How Do I Become a Coast Guard Reservist?

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  • Written By: K. Kinsella
  • Edited By: Shereen Skola
  • Last Modified Date: 05 December 2019
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Coast guards patrol coastal waters and prevent criminals or trespassers from straying into sovereign territory. Additionally, coast guards and reservists also act as first responders and assist individuals and groups of people who become involved in accidents while at sea. Someone wishing to become a coast guard reservist must undergo the same basic training as a full-time member of the coastguard. People employed in these roles have to be physically fit and applicants for some positions must have completed undergraduate college degrees.

Many national governments impose minimum and maximum age limits on coast guard reservists. Additionally, many nations only allow citizens to apply to work as coast guards which means that a non-national wishing to become a coast guard reservist may have to first become a national citizen. As with many employers, coast guard recruiting offices conduct criminal background checks and drug tests; people who fail these tests are usually ineligible for the job.


Someone wishing to become a coast guard reservist normally has to enroll in a basic training course that often takes the form of a boot camp. Applicants are required to take part in a series of physical drills involving assault courses and the people who complete these challenges in the fastest times are able to move forward with the training process. Thereafter, applicants usually have to pass aptitude examinations as well as reading and writing tests. People who successfully complete the basic training are offered permanent reservist jobs and are required to attend regularly scheduled training sessions during which they are taught how to use equipment and how to respond to emergencies.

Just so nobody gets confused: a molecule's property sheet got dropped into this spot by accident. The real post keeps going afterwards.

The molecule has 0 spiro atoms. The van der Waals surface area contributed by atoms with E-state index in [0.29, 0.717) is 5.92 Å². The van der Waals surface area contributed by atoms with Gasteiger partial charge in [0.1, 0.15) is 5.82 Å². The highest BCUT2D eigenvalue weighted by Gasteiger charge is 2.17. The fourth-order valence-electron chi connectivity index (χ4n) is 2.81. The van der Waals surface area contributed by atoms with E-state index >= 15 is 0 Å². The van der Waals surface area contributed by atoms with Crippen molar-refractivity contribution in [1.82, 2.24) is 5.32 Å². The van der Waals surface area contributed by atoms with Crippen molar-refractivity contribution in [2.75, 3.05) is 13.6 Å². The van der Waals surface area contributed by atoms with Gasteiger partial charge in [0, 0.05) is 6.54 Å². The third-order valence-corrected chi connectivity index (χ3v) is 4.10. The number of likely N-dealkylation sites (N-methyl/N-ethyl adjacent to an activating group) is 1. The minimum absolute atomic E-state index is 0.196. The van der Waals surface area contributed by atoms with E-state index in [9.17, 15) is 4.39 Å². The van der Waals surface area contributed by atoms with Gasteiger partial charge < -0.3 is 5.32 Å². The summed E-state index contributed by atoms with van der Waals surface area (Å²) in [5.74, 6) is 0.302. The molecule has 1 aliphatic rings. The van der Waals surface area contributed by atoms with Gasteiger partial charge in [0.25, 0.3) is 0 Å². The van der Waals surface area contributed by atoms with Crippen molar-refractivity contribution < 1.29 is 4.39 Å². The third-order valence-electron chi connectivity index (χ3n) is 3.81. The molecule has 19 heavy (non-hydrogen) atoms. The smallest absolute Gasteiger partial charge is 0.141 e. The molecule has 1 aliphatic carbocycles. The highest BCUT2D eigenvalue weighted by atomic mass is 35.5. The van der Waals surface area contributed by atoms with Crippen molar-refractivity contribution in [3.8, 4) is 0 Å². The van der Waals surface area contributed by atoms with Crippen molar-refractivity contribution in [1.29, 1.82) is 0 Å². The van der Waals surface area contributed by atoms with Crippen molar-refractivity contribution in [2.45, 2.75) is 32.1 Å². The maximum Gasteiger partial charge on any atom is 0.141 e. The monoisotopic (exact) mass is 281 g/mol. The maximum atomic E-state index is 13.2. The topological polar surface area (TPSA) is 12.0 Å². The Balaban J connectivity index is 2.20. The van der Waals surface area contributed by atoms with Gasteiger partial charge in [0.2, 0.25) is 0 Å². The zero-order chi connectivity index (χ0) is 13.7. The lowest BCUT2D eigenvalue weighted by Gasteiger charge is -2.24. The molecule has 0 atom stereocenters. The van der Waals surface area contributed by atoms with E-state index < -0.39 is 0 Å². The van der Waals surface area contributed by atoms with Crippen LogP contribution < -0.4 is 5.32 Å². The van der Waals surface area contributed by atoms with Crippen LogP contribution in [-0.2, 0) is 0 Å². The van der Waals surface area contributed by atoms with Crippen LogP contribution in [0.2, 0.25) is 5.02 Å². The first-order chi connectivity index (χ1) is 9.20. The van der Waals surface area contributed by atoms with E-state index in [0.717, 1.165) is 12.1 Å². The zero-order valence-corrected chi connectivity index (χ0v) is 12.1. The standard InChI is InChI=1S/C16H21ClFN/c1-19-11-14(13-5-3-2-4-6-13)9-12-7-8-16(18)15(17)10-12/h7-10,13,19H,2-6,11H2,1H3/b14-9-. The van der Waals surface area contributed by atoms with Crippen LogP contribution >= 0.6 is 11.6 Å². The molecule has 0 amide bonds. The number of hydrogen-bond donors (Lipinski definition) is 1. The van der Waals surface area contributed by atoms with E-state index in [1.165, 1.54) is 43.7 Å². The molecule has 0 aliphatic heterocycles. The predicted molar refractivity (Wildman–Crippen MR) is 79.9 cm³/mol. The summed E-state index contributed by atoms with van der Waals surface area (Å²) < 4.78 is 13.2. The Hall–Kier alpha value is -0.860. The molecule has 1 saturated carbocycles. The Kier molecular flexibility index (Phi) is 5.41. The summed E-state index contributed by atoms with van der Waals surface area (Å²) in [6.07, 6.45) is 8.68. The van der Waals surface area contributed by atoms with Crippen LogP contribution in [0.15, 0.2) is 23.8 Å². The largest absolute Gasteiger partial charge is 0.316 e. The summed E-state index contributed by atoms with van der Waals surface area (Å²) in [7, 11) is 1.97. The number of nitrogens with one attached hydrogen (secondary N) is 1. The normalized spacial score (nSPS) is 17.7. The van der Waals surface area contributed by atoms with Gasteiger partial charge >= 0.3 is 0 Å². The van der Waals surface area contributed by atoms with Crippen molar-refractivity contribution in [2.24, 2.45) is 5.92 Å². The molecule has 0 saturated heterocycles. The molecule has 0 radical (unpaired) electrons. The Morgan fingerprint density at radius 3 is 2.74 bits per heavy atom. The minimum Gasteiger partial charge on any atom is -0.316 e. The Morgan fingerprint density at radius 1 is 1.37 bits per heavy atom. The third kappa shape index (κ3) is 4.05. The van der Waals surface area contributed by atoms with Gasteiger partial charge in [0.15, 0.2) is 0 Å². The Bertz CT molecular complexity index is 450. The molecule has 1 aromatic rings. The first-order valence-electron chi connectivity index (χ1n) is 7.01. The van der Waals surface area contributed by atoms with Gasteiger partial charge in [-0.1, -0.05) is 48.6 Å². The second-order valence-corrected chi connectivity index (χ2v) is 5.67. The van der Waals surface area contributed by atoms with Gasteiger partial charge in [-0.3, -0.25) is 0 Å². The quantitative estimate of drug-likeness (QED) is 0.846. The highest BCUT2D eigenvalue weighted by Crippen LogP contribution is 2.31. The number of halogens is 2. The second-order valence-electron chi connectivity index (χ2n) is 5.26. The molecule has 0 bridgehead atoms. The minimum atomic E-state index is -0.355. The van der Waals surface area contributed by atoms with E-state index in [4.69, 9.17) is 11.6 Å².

In many instances, coast guard reservists are recruits who are given non-skilled jobs on boats or on-land. Some reservists work as helicopter pilots or in other kinds of specialized roles. While coast guard units provide on-the-job training for these individuals, most units require pilots to have obtained flying licenses prior to joining the coast guard. In some instances, coast guard reservists who pilot aircraft or navigate boats are individuals who were previously employed by the armed services during which time they learned how to control these types of crafts.

An individual wishing to become a coast guard reservist may benefit from enrolling in college language courses because coast guards often have to intercept vessels that are manned by foreign individuals; consequently, some coast guard units actively recruit candidates with second language skills. Additionally, people with college degrees are often able to enroll as officers rather than entry-level coast guards. Nevertheless, an officer overseeing a boat or aircraft crew must have had some prior experience in handling such a craft.


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